A vertical axis wind turbine (VAWT) typically has a low position of the center of gravity and a large allowable tilt angle, which could allow for a relatively small floating support structure. Normally however, the drawback of large loads on the VAWT rotor during parked survival conditions limits the extent to which the floater size can be reduced. If active blade pitch control is applied to the VAWT, this drawback can be mitigated and the benefits can be fully utilized.
The coupled dynamics of a 6 MW VAWT with active blade pitch control supported by a GustoMSC Tri-Floater semi-submersible floater have been simulated using coupled aero-hydro-servo-elastic software. The applied blade pitch control during power production results in a steady-state thrust curve which is more comparable to a HAWT, with the maximum thrust occurring at rated wind velocity.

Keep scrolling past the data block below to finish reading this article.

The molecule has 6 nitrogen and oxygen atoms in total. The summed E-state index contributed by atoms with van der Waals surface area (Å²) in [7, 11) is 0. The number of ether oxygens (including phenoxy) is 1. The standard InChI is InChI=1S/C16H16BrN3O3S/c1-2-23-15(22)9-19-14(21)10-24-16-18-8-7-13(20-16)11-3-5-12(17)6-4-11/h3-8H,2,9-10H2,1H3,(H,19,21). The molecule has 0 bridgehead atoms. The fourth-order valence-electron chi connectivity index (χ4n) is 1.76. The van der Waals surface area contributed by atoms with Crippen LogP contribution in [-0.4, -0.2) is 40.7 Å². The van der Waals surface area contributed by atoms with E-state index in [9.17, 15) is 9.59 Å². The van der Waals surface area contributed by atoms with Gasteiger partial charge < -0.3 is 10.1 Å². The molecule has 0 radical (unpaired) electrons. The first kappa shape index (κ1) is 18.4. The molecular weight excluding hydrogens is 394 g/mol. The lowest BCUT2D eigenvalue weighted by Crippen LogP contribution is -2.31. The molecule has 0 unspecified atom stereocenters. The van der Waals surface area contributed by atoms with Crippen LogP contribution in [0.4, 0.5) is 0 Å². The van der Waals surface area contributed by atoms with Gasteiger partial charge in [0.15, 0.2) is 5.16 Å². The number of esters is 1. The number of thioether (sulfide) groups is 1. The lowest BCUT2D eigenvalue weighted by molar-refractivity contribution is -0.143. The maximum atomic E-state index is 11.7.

During power production, floater motions occur predominantly at low frequencies. These low frequency motions are caused by variations in the wind velocity and consequently the rotor thrust and torque. For the parked survival condition, it is illustrated that active blade pitch control can be used to effectively reduce dynamic load variations on the rotor and minimize floater motions and mooring line tensions.